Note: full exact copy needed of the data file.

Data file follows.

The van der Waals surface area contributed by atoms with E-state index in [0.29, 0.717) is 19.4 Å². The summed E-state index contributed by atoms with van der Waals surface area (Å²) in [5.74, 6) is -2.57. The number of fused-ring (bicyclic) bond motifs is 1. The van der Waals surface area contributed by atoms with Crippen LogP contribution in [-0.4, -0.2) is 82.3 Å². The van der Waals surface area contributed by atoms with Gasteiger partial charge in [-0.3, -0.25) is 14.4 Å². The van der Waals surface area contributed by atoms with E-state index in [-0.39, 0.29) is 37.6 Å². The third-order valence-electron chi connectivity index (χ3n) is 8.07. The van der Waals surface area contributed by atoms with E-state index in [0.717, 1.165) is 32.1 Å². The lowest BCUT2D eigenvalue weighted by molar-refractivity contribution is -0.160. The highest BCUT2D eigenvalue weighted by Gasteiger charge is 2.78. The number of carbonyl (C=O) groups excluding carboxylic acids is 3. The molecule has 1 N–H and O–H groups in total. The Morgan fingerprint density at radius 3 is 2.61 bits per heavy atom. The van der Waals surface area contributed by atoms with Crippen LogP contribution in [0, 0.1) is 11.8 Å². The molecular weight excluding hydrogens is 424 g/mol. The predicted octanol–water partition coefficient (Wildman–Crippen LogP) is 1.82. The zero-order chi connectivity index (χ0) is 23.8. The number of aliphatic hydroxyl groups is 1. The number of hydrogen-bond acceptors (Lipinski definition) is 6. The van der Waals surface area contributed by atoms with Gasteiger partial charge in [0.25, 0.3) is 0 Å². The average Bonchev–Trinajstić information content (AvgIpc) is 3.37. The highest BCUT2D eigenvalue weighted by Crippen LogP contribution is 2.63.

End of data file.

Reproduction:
The van der Waals surface area contributed by atoms with E-state index in [0.29, 0.717) is 19.4 Å². The summed E-state index contributed by atoms with van der Waals surface area (Å²) in [5.74, 6) is -2.57. The number of fused-ring (bicyclic) bond motifs is 1. The van der Waals surface area contributed by atoms with Crippen LogP contribution in [-0.4, -0.2) is 82.3 Å². The van der Waals surface area contributed by atoms with Gasteiger partial charge in [-0.3, -0.25) is 14.4 Å². The van der Waals surface area contributed by atoms with E-state index in [-0.39, 0.29) is 37.6 Å². The third-order valence-electron chi connectivity index (χ3n) is 8.07. The van der Waals surface area contributed by atoms with E-state index in [0.717, 1.165) is 32.1 Å². The lowest BCUT2D eigenvalue weighted by molar-refractivity contribution is -0.160. The highest BCUT2D eigenvalue weighted by Gasteiger charge is 2.78. The number of carbonyl (C=O) groups excluding carboxylic acids is 3. The molecule has 1 N–H and O–H groups in total. The Morgan fingerprint density at radius 3 is 2.61 bits per heavy atom. The van der Waals surface area contributed by atoms with Crippen LogP contribution in [0, 0.1) is 11.8 Å². The molecular weight excluding hydrogens is 424 g/mol. The predicted octanol–water partition coefficient (Wildman–Crippen LogP) is 1.82. The zero-order chi connectivity index (χ0) is 23.8. The number of aliphatic hydroxyl groups is 1. The number of hydrogen-bond acceptors (Lipinski definition) is 6. The van der Waals surface area contributed by atoms with Gasteiger partial charge in [0.25, 0.3) is 0 Å². The average Bonchev–Trinajstić information content (AvgIpc) is 3.37. The highest BCUT2D eigenvalue weighted by Crippen LogP contribution is 2.63.